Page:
Olive oil in cake… who would’ve thought that this would be even better than butter? This keto and gluten-free upside down (inverted) orange pound cake is impossibly moist and fluffy, thanks to the butter for EVOO swap.
The crumb on this keto upside down olive oil cake is still as tight you’d expect from a regular pound cake with butter, but when you take a bite, it feels completely different. It’s just so tender, so delicate. Sooo moist. You can’t really taste much olive oil – just a hint of aroma, that matches the orange beautifully.
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Why substitute butter for oil in cakes
Baking with liquid oils such as olive or avocado oil makes the cake seem to last longer fresh and moist than when using butter or coconut oil. Saturated fats, which are solid at room temperature, make for rich baked goods but, after cooling down, the fats re-solidify.
This explains why butter cakes – such as pound cakes – can feel drier and heavier. Cakes baked with liquid oils are lighter and have an almost juicy characteristic, tasting incredibly moist.
Tips for baking with olive oil
- Use a good quality extra virgin olive oil. You’ll be using a generous amount, and the flavor and texture of your cake will depend on it.
- When using olive oil instead of butter, generally you should use about 25% less oil than the butter equivalent. For example, use 3/4 cup of oil instead of 1 cup of butter.
- Reduce, or even remove all of the other liquids from the recipe. Think milk, buttercream, water and liquid flavors that are added in a larger amount, like tea, coffee and fruit juices. The olive oil already behaves like a liquid, add more liquids and you risk ending with a runny batter. For this keto recipe, instead of using orange juice, I used orange extract and zest. This way, we get all the orange flavor without the extra sugar and carbs and keep the batter from getting too wet.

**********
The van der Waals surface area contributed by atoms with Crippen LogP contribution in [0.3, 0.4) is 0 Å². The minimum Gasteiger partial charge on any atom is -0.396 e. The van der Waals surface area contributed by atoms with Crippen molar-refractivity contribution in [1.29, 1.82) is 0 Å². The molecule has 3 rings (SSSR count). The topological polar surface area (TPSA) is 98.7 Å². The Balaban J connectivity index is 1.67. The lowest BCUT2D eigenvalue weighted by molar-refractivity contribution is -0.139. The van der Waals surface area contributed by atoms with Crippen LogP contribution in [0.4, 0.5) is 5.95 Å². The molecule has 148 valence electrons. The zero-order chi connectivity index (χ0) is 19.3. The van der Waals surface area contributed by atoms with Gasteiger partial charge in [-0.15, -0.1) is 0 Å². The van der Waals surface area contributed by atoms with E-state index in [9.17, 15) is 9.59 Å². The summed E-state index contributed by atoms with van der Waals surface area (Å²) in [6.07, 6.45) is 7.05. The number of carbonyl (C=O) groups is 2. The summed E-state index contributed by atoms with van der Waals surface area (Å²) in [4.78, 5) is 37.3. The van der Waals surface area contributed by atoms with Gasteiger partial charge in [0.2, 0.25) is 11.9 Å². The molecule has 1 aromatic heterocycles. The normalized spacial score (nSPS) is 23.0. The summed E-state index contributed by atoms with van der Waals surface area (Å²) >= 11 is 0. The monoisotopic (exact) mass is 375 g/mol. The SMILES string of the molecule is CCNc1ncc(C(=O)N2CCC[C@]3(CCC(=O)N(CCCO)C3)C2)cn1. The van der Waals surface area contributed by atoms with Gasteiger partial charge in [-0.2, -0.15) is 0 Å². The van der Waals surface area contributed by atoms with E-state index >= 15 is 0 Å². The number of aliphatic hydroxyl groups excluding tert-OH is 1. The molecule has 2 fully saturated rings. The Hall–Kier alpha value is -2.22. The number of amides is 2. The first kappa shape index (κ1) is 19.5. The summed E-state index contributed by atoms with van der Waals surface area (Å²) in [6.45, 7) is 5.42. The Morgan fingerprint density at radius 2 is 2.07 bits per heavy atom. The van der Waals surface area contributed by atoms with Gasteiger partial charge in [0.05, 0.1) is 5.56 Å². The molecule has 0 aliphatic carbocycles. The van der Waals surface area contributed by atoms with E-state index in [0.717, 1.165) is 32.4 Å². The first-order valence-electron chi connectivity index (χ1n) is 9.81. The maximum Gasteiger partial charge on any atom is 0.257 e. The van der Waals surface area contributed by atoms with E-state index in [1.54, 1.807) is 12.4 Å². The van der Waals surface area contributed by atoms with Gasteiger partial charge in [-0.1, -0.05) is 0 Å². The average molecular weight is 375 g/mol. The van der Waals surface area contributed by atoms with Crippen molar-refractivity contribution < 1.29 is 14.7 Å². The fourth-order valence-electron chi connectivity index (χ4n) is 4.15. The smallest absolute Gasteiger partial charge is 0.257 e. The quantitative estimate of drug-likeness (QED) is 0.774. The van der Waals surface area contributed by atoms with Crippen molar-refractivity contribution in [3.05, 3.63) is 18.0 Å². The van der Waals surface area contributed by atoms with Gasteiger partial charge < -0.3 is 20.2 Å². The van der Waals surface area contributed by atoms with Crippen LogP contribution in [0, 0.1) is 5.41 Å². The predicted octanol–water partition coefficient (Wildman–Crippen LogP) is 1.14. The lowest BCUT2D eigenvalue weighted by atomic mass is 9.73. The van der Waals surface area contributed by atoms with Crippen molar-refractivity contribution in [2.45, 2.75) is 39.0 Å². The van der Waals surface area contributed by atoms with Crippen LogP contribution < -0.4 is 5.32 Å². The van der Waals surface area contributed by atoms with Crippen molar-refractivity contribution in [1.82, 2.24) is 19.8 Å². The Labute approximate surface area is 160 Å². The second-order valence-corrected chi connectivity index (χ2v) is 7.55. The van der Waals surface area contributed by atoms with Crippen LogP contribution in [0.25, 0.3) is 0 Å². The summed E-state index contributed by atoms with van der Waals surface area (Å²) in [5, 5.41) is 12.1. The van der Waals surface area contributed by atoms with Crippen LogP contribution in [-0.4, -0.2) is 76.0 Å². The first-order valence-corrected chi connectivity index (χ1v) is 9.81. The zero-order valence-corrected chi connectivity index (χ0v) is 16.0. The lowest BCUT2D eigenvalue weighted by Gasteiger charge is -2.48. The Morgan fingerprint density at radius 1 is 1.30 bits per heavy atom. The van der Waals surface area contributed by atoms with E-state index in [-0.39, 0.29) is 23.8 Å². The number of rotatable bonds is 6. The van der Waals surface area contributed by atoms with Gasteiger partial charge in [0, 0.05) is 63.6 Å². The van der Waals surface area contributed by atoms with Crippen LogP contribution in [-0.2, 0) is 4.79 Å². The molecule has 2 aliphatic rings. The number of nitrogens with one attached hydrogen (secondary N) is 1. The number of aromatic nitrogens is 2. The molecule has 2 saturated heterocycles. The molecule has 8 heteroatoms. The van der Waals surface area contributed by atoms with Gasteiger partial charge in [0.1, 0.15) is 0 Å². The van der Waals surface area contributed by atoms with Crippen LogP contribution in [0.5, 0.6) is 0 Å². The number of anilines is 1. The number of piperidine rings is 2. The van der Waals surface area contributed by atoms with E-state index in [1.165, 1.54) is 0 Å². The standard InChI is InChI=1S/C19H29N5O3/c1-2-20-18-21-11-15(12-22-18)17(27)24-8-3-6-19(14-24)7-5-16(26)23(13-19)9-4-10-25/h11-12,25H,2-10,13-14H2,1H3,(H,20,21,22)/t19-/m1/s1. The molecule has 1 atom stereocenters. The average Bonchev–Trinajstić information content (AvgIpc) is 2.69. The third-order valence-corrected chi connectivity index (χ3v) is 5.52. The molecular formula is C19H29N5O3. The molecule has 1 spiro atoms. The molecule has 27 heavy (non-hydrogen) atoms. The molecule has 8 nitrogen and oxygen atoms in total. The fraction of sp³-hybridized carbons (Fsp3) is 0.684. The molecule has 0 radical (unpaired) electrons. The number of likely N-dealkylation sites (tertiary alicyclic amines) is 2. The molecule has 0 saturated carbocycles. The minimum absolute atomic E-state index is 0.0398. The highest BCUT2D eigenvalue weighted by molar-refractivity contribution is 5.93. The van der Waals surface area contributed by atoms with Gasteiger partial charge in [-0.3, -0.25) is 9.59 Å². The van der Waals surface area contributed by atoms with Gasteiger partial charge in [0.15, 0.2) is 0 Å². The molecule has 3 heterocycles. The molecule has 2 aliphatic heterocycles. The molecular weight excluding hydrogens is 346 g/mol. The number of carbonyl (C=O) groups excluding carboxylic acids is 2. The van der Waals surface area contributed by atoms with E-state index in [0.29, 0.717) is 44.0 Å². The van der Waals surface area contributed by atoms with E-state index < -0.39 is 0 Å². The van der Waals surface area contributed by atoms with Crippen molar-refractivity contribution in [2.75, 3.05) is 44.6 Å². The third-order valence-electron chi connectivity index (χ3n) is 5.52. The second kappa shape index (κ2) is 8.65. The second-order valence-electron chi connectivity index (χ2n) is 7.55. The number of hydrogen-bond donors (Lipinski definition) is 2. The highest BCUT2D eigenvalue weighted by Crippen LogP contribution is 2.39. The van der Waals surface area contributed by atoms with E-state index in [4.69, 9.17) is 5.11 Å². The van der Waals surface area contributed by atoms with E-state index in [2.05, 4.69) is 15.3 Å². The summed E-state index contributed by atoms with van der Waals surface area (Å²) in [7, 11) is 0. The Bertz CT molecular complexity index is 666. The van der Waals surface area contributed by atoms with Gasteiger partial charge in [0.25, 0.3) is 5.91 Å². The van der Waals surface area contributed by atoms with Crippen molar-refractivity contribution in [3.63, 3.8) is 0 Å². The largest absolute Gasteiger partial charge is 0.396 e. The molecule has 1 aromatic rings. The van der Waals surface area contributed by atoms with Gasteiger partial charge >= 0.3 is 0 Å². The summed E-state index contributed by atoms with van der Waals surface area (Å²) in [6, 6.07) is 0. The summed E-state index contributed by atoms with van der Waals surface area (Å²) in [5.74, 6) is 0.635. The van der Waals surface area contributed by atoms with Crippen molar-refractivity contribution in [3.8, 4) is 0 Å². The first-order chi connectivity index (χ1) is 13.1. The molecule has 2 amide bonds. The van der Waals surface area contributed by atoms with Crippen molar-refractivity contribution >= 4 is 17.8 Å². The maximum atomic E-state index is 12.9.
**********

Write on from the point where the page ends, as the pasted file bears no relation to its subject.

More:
- Oil can’t be aerated by creaming like butter, where often you can just beat it together with sugar for leavening and call it a day. When making an oil based cake you can’t escape adding baking powder. And, as this recipe has an acidic component (yogurt), I decided to take advantage of it by including a little bit of baking soda as well to improve the rise. Cakes baked with heavier keto or gluten-free flours, such as almond flour or coconut flour, can always use some leavening help for extra fluffiness.
How to make keto orange & olive oil cake
Start with the inverted cake topping
Using a hemisphere cake pan for this keto orange and olive oil cake gave it a unique, planetary look that I’m just in love with! This is definitely a summer cake, which will grace your table like a golden, cheery ray of sunshine. See how happy this cake looks!